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MatchesFashion Alums Bring Their E-Commerce Know-How to Design
Devotees of design objets, take note: Abask, a new e-commerce platform from two of the brilliant minds behind MatchesFashion, is putting future heirlooms at your fingertips. The platform, founded by Tom Chapman and Nicolas Pickaerts, launched Wednesday with 2,000 products. Among them: revivals of previously archived Murano glassware by the likes of Venini, 1950s cocktail napkins from the Taf Firenze archive, with forthcoming exclusive launches like Zoë de Givenchy tableware. —Jenna Adrian-Diaz
A library designed with longevity in mind receives this year’s RIBA Stirling Prize.
“The Magdalene College Library has just swooped up the Royal Institute of British Architects (RIBA) 2022 Stirling Prize, which celebrates the most significant building of the year. An elegant marriage of load-bearing brick walls, gabled pitched roofs, and brick chimneys, the building is located in a 700-year-old college that’s part of the University of Cambridge. It replaces a cramped library next door with a new structure that houses a larger library, complete with an archive facility and a picture gallery. Designed by the London-based firm Niall McLaughlin Architects, the library opened in 2021.” [H/T Fast Company]
A proposal aims to transform parts of New York into rain-absorbing super sponges.
“Most of New York City—more than 70 percent—can’t absorb rain due to all its concrete and pavement. This often leaves water falling from the sky with no place to go, leading to catastrophic and deadly flash floods. Scientists expect the problem to worsen with climate change. To combat this, the New York City Department of Environmental Protection proposed to create a series of infrastructure installations that would transform portions of the five boroughs into super sponges. The Cloudburst Management plan will turn available outdoor public surfaces and subsurfaces into layers that can absorb, capture, or divert precipitation. Using technologies such as porous pavement and collection basins installed below recreational facilities such as playgrounds, it can handle up to 2.3 inches of hourly rainfall, or an extreme storm one might expect to occur once every 10 years.” [H/T Gothamist]
Analysts predict Rolex and Audemars Piguet prices will plunge as supply surges.
“Prices for the most popular pre-owned Rolex, Patek Philippe and Audemars Piguet watches will fall further as the market has been flooded with supply, analysts at Morgan Stanley said in a report. After surging in 2021 and the first quarter of 2022, an index of the most popular models from Daytona chronograph maker Rolex tracked by WatchCharts has fallen by 21 percent since the market peak in April. Prices for the most popular Nautilus-maker Patek Philippe references are down 19 percent on the secondary market while those for Audemars Piguet, the maker of the Royal Oak, have declined 15 percent since the peak. Prices will likely keep falling due to a “dramatic” increase in supply.” [H/T Business of Fashion]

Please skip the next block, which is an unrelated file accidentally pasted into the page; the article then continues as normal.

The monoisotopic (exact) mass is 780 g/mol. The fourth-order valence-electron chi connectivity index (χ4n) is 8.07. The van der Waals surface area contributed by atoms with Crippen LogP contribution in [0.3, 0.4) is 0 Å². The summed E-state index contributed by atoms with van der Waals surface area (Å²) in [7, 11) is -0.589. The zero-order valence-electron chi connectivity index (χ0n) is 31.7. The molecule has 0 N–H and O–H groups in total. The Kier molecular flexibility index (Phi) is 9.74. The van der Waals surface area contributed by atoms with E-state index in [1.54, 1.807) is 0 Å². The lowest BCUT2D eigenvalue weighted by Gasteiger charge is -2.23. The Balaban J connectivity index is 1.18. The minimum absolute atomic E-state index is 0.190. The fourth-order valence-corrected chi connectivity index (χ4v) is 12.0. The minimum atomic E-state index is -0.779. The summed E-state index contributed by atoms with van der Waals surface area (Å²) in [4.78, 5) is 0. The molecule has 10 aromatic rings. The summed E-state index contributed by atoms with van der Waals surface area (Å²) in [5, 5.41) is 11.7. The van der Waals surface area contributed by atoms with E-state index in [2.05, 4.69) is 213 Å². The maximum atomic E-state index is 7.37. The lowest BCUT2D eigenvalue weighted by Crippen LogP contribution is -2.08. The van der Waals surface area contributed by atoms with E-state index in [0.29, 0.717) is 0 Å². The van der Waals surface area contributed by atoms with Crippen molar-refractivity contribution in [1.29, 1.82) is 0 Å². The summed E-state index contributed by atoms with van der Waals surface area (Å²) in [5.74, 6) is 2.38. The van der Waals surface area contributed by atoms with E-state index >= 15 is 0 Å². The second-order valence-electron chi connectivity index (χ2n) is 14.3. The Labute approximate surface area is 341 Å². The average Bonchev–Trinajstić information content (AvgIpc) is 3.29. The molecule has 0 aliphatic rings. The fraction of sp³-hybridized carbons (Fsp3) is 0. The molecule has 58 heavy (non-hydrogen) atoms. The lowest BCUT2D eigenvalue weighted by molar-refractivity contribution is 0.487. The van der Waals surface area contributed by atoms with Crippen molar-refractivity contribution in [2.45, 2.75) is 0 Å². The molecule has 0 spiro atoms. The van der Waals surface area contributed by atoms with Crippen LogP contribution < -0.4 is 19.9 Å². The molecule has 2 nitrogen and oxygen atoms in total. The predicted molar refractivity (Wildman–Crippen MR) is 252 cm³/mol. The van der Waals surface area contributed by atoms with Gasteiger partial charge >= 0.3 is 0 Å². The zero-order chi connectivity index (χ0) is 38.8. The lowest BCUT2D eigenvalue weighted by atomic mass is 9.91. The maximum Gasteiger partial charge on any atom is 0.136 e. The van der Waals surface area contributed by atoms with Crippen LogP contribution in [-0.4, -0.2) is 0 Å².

Grada Kilomba stages a “slave ship” work outside the former British Navy offices.
“The 1-54 Contemporary African Art Fair is marking its tenth anniversary on a powerfully somber note with the first-time UK showing of the Portuguese artist Grada Kilomba’s striking 105-foot-long installation that occupies the main courtyard of Somerset House. O Barco/The Boat (2021) consists of 140 charred wooden blocks configured in the outline of the hold of a historical European slave ship. This grim reminder of European expansion and colonization is rendered all the more potent given the history of Somerset House as the former home of Britain’s Navy Board.” [H/T The Art Newspaper]
A lawsuit claims that Audrey Gelman and The Wing owe $1.7 million in unpaid rent.
“Audrey Gelman has moved on from the Wing, but the Wing has not quite moved on from her. While the co-working space closed all of its remaining locations in August, the landlords of the Wing’s former Soho location on 52 Mercer Street filed a lawsuit Wednesday over $1.7 million in back rent. The lawsuit, which names both Gelman and the company, claims that the Wing stopped communicating with landlords Matthew and Howard Baden in September and that they found out the company was shutting down only from media reports.” [H/T Curbed]
After renovations, the National Library of France opens its vault of French treasures.
“Dagobert’s bronze throne. Charlemagne’s ivory chess pieces. Mozart’s handwritten score of Don Giovanni. A 16th-century globe—the first to use the word ‘America.’ In a library? Yes, but not just any library. These works belong to the National Library of France. After 12 years and 261 million euros (more than $256 million) of renovations, the country’s national library in the heart of Paris has reopened and is showing off more than 900 of its treasures. Prime Minister Élisabeth Borne officially inaugurated the site at a champagne-filled cocktail party in September attended by much of Paris’ intellectual ruling class.” [H/T The New York Times]